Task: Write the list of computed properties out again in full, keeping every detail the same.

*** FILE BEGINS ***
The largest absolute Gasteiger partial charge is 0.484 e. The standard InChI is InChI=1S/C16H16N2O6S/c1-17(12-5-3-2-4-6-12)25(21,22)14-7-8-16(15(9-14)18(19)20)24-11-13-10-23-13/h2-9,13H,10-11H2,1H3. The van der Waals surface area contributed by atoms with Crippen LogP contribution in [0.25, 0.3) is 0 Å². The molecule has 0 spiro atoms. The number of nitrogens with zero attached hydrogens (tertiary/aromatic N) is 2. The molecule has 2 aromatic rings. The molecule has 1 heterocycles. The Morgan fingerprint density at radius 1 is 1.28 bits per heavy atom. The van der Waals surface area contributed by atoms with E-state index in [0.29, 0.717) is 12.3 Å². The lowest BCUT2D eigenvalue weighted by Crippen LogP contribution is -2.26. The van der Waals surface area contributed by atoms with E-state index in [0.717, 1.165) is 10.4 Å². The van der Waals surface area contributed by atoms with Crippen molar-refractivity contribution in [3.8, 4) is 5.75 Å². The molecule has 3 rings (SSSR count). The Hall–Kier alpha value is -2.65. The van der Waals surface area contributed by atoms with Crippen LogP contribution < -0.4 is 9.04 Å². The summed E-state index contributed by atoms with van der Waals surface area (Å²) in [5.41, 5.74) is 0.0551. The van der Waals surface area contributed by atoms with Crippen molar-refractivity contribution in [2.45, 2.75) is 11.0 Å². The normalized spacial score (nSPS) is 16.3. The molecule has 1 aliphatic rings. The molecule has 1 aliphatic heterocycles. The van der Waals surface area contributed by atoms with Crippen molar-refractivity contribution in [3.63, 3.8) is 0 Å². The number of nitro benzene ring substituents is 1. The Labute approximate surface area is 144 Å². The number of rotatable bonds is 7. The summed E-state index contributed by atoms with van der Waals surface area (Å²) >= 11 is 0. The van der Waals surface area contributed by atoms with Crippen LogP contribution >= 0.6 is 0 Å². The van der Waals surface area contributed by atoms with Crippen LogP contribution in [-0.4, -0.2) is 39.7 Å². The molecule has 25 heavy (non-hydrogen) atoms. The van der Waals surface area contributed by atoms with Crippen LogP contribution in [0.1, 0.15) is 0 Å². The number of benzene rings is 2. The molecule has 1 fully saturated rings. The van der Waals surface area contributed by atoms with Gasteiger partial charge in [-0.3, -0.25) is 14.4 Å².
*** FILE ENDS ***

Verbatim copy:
The largest absolute Gasteiger partial charge is 0.484 e. The standard InChI is InChI=1S/C16H16N2O6S/c1-17(12-5-3-2-4-6-12)25(21,22)14-7-8-16(15(9-14)18(19)20)24-11-13-10-23-13/h2-9,13H,10-11H2,1H3. The van der Waals surface area contributed by atoms with Crippen LogP contribution in [0.25, 0.3) is 0 Å². The molecule has 0 spiro atoms. The number of nitrogens with zero attached hydrogens (tertiary/aromatic N) is 2. The molecule has 2 aromatic rings. The molecule has 1 heterocycles. The Morgan fingerprint density at radius 1 is 1.28 bits per heavy atom. The van der Waals surface area contributed by atoms with E-state index in [0.29, 0.717) is 12.3 Å². The lowest BCUT2D eigenvalue weighted by Crippen LogP contribution is -2.26. The van der Waals surface area contributed by atoms with E-state index in [0.717, 1.165) is 10.4 Å². The van der Waals surface area contributed by atoms with Crippen molar-refractivity contribution in [3.8, 4) is 5.75 Å². The molecule has 3 rings (SSSR count). The Hall–Kier alpha value is -2.65. The van der Waals surface area contributed by atoms with Crippen LogP contribution < -0.4 is 9.04 Å². The summed E-state index contributed by atoms with van der Waals surface area (Å²) in [5.41, 5.74) is 0.0551. The van der Waals surface area contributed by atoms with Crippen molar-refractivity contribution in [2.45, 2.75) is 11.0 Å². The normalized spacial score (nSPS) is 16.3. The molecule has 1 aliphatic rings. The molecule has 1 aliphatic heterocycles. The van der Waals surface area contributed by atoms with Crippen molar-refractivity contribution in [3.63, 3.8) is 0 Å². The number of nitro benzene ring substituents is 1. The Labute approximate surface area is 144 Å². The number of rotatable bonds is 7. The summed E-state index contributed by atoms with van der Waals surface area (Å²) >= 11 is 0. The van der Waals surface area contributed by atoms with Crippen LogP contribution >= 0.6 is 0 Å². The van der Waals surface area contributed by atoms with Crippen LogP contribution in [-0.4, -0.2) is 39.7 Å². The molecule has 25 heavy (non-hydrogen) atoms. The van der Waals surface area contributed by atoms with Crippen LogP contribution in [0.1, 0.15) is 0 Å². The number of benzene rings is 2. The molecule has 1 fully saturated rings. The van der Waals surface area contributed by atoms with Gasteiger partial charge in [-0.3, -0.25) is 14.4 Å².